Program resumes Restoration Flows to protect burgeoning Threatened salmon population
Due to unprecedented drought conditions and historic water rights, Restoration Flows were gradually reduced to zero in early April as Friant Dam began making higher releases to supply the San Joaquin River Exchange Contractors at Mendota Pool. From early April through mid-July, Friant Releases ranged upwards of 1,700 cubic feet per second (cfs). Since mid-July, Friant Dam releases have ranged from 230 cfs to 290 cfs to meet Holding Contracts and did not extend past Gravelly Ford, 38 miles downstream from Friant Dam.http://www.restoresjr.net/restoration-goal/restoration-flows/. For the Restoration Administrator recommendations, please visit http://www.restoresjr.net/documentsreports/ra-recommendations/For additional information about the San Joaquin River Restoration Program, please visit http://www.restoresjr.net or contact Josh Newcom, Public Affairs Specialist, at 916-978-5508 or email@example.com.Despite extreme drought conditions and lower flows since mid-July, river conditions were adequate to sustain a small cohort of adult spring-run Chinook salmon holding between Friant Dam and Gravelly Ford in Reach 1. Managing Millerton Lake’s cold water pool by conserving Restoration Flows for nearly three months benefited river temperatures directly downstream of Friant Dam and the survival of holding adult salmon. These fish are set to begin their final life stage — making redds (fish nests) and spawning this fall (September/October) — before a new cohort of juvenile salmon emerges this winter. The 2022 “water year” ends September 30 and will result in approximately 1,060,000 acre-feet of unimpaired inflow to Millerton Lake — a “Normal-Dry” year type — or 58% of average. Of this volume, 232,470 acre-feet was allocated to the Restoration Program. However, because of supply deliveries and channel capacity limitations, 101,076 acre-feet of unreleased Restoration Flows were made available for sale or exchange to Friant Contractors. For Information about Restoration Flows, please visit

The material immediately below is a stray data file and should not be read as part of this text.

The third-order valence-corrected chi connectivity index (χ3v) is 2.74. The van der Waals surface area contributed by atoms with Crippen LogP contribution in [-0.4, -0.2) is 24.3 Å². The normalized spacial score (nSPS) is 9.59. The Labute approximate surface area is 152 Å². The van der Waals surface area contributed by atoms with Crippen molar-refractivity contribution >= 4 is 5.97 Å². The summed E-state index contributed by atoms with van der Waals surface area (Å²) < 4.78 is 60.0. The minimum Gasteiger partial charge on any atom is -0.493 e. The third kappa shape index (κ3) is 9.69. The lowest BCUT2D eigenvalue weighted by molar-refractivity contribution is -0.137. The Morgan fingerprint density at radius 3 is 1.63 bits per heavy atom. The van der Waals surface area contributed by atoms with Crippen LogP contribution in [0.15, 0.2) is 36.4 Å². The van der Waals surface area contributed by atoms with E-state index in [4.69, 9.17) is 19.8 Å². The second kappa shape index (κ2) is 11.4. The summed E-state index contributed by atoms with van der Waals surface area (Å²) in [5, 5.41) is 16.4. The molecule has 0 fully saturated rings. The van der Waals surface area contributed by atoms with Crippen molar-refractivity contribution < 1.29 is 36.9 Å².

Check out this video of the San Joaquin River reconnecting in 2022!